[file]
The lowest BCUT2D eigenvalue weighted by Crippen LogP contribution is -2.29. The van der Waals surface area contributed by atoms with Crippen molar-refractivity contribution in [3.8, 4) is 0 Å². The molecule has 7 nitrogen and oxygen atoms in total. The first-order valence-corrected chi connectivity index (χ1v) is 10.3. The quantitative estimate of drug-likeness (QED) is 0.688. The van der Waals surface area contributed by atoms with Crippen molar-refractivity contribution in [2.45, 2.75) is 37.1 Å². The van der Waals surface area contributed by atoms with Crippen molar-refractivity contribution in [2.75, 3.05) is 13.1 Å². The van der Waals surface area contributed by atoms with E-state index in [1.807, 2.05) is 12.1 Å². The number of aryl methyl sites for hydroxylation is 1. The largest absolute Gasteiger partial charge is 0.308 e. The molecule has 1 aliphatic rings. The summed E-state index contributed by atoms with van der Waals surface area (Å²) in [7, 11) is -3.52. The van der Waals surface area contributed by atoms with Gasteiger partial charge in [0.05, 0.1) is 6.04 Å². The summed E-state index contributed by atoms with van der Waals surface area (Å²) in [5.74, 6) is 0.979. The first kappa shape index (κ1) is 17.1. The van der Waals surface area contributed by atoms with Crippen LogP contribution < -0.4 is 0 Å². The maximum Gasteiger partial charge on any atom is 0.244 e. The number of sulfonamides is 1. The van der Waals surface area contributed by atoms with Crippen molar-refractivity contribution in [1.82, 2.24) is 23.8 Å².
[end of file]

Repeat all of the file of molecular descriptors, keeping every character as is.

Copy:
The lowest BCUT2D eigenvalue weighted by Crippen LogP contribution is -2.29. The van der Waals surface area contributed by atoms with Crippen molar-refractivity contribution in [3.8, 4) is 0 Å². The molecule has 7 nitrogen and oxygen atoms in total. The first-order valence-corrected chi connectivity index (χ1v) is 10.3. The quantitative estimate of drug-likeness (QED) is 0.688. The van der Waals surface area contributed by atoms with Crippen molar-refractivity contribution in [2.45, 2.75) is 37.1 Å². The van der Waals surface area contributed by atoms with Crippen molar-refractivity contribution in [2.75, 3.05) is 13.1 Å². The van der Waals surface area contributed by atoms with E-state index in [1.807, 2.05) is 12.1 Å². The number of aryl methyl sites for hydroxylation is 1. The largest absolute Gasteiger partial charge is 0.308 e. The molecule has 1 aliphatic rings. The summed E-state index contributed by atoms with van der Waals surface area (Å²) in [7, 11) is -3.52. The van der Waals surface area contributed by atoms with Gasteiger partial charge in [0.05, 0.1) is 6.04 Å². The summed E-state index contributed by atoms with van der Waals surface area (Å²) in [5.74, 6) is 0.979. The first kappa shape index (κ1) is 17.1. The van der Waals surface area contributed by atoms with Crippen LogP contribution < -0.4 is 0 Å². The maximum Gasteiger partial charge on any atom is 0.244 e. The number of sulfonamides is 1. The van der Waals surface area contributed by atoms with Crippen molar-refractivity contribution in [1.82, 2.24) is 23.8 Å².